The Fault Is Not In Our Stars
“But in ourselves.” A quote EA seems to be taking to an entire new level.
This is going to be a big one ladies and gentlemen. Many of you are no doubt well aware of the abysmal failure of Sim City’s launch, and the intense backlash against EA and Maxis that has spawned because of it. However the story gets more interesting as EA CEO John Riccitiello resigns, EA’s failing stock prices begin to rise, EA and Maxis defend Always Online DRM, EA COO Peter Moore goes on the defensive personally, Analysts for EA stockholders point out problems, and EA and Maxis apologize and offer free games.
Like I said, this is going to be a big one, and I will apologize right now for how long this article is going to be, but lets get started from the top:
The launch of Sim City has been stated to be one of the most disasterous game launches of this game generation, perhaps even putting Diablo 3’s ERROR 37 to shame as gamers report file corruption, server mismatches, progress being lost and key features being disabled and removed in an effort to salvage the launch. The sad truth was everyone predicted this long before it happened, perhaps making the utter failure of EA’s servers to cope all the more insulting. It was then quickly discovered that a modder by the handle UKAzzer cracked the game, removing the online requirement and fixing the majority of bugs and problems in one fell swoop which has poured more fuel onto the fire.
Naturally the ability to play the game offline with no repercussions, other then the ability not to be able to go online, directly contradicted statements from Lucy Bradshaw, General Manager at Maxis who stated “It wouldn’t be possible to make the game offline without a significant amount of engineering work by our team.” Her evidence was that the entire region was simulated server side, but that claim itself was debunked by a Maxis Developer, reporting to Rock Paper Shotgun, stating:
“The servers are not handling any of the computation done to simulate the city you are playing. They are still acting as servers, doing some amount of computation to route messages of various types between both players and cities. As well, they’re doing cloud storage of save games, interfacing with Origin, and all of that,” the anonymous source said. “But for the game itself? No, they’re not doing anything. I have no idea why they’re claiming otherwise. It’s possible that Bradshaw misunderstood or was misinformed, but otherwise I’m clueless.”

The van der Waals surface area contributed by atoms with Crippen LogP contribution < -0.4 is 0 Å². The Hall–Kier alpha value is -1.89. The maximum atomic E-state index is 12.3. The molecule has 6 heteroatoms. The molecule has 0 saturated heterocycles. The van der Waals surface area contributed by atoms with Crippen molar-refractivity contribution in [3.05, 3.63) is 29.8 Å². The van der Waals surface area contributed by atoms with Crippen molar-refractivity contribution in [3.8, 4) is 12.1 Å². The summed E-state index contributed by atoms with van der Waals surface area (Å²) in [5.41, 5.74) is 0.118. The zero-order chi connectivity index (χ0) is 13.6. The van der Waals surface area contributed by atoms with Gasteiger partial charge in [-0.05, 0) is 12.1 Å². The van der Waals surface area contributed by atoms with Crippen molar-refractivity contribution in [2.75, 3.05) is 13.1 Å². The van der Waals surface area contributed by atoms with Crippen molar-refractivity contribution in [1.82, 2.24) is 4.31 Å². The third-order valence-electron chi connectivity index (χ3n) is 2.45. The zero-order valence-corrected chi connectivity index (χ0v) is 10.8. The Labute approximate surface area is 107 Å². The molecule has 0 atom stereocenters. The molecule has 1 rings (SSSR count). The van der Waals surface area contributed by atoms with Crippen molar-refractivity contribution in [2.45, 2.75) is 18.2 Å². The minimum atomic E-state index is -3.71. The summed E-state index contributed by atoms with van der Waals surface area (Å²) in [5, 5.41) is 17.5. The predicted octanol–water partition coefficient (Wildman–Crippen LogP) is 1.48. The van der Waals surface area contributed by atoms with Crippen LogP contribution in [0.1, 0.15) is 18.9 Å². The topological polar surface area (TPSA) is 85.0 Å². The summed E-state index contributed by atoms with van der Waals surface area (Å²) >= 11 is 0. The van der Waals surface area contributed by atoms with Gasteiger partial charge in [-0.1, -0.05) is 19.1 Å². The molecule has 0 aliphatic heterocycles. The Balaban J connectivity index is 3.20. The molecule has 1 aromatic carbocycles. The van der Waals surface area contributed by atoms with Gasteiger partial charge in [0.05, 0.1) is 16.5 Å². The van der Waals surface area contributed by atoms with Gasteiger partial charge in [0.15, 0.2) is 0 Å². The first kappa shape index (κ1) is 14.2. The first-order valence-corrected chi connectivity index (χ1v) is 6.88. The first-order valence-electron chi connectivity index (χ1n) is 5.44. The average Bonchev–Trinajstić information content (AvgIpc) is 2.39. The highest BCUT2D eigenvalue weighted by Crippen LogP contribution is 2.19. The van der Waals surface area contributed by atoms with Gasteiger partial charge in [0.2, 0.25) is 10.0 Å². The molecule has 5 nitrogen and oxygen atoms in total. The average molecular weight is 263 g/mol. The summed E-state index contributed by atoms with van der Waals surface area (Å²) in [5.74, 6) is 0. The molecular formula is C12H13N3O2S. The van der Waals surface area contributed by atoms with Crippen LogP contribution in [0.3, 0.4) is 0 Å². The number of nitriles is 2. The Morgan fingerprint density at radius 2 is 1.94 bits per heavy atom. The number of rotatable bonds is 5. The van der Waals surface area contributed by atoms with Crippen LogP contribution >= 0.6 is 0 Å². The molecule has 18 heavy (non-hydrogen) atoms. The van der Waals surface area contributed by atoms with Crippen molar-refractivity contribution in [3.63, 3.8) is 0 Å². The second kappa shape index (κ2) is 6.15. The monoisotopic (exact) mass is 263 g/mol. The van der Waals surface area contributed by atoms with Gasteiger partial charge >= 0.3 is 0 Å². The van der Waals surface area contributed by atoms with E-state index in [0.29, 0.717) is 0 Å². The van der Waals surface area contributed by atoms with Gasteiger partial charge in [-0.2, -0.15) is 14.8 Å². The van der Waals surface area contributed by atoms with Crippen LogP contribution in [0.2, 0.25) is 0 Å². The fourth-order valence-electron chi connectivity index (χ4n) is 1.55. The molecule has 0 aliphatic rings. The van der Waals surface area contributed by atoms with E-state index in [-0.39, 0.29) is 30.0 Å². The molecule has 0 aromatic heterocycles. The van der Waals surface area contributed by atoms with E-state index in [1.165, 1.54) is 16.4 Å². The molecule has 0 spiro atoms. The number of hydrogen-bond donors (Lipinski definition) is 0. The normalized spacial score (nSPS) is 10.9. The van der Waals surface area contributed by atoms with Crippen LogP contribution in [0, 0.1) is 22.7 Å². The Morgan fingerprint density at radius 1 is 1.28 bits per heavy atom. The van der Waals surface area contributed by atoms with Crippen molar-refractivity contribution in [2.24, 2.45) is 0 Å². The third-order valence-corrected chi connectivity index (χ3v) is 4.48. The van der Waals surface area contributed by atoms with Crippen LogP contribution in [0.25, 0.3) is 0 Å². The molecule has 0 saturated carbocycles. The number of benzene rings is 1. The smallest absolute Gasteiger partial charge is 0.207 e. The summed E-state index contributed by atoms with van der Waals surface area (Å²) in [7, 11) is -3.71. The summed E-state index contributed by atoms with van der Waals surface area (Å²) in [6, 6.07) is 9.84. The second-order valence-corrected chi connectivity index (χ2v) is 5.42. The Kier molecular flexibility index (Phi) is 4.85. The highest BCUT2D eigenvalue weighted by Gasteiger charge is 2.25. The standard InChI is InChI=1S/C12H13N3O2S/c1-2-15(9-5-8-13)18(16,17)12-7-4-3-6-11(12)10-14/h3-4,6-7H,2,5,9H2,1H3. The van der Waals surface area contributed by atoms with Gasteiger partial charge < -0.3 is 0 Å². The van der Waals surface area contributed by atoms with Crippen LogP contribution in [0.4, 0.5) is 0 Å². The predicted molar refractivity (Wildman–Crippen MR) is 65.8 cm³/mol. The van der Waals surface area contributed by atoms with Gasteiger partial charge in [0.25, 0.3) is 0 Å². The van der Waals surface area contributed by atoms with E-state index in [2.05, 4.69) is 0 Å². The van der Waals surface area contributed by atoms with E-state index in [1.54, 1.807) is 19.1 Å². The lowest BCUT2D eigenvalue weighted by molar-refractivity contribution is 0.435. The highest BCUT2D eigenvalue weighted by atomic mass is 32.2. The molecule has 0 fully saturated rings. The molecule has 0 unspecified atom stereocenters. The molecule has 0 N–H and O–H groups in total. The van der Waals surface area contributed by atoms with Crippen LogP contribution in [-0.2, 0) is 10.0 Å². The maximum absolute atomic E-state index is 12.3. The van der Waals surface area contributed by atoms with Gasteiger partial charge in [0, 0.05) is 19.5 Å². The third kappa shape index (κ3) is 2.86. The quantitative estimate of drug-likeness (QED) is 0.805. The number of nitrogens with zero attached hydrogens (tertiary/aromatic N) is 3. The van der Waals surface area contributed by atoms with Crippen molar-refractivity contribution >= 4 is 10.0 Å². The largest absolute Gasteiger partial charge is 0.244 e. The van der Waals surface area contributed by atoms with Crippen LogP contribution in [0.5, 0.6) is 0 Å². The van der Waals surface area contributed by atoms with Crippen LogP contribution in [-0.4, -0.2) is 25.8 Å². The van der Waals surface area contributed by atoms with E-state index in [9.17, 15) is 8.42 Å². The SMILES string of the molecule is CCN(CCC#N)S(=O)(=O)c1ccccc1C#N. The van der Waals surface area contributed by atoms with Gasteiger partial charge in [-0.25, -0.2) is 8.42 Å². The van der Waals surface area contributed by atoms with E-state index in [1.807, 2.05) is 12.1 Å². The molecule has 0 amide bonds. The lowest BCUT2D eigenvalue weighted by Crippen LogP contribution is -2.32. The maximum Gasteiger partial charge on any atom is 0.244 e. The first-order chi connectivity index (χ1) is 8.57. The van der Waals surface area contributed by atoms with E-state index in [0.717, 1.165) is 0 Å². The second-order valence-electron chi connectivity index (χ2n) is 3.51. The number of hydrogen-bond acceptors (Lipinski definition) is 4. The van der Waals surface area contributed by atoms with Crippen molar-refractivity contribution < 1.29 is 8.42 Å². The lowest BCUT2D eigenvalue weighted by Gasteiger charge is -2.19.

In keeping with Lucy Bradshaw’s response Peter Moore had the following to say to other members within the industry, questioning the ‘vision’ of Maxis and EA in their defense of Always On-DRM:
Refund requests began pouring in for Sim City, with a few users going so far as to demand a charge back for the game, which is very much against policy. Here we should stop a moment and explain, a charge back is demanding your bank to re-compensate you at a lose to the developer, while also damaging the companies credibility and your ability to ever purchase from them again. While EA is honoring all refund requests, they will not tolerate charge backs which should be a last ditch resort for getting your money back in a case of legitimate fraud.
Perhaps with the sheer controversy surrounding Sim City’s botched launch, EA is now offering a free game, from a list of games, to anyone who bought Sim City. The list includes the following games:
Battlefield 3 (Standard Edition)
Dead Space 3 (Standard Edition)
Mass Effect 3 (Standard Edition)
MOHW (Standard Edition)
NFS Most Wanted (Standard Edition)
Plants vs. Zombies
SimCity 4 Deluxe Edition
Perhaps partially related to the string of bad press following many of EA’s decisions and comments as of late, John Riccitiello, CEO of EA, has handed in his letter of resignation which opens with the following:
I hereby offer my resignation as CEO of Electronic Arts effective with the end of our Fiscal Year 13 on March 30, 2013.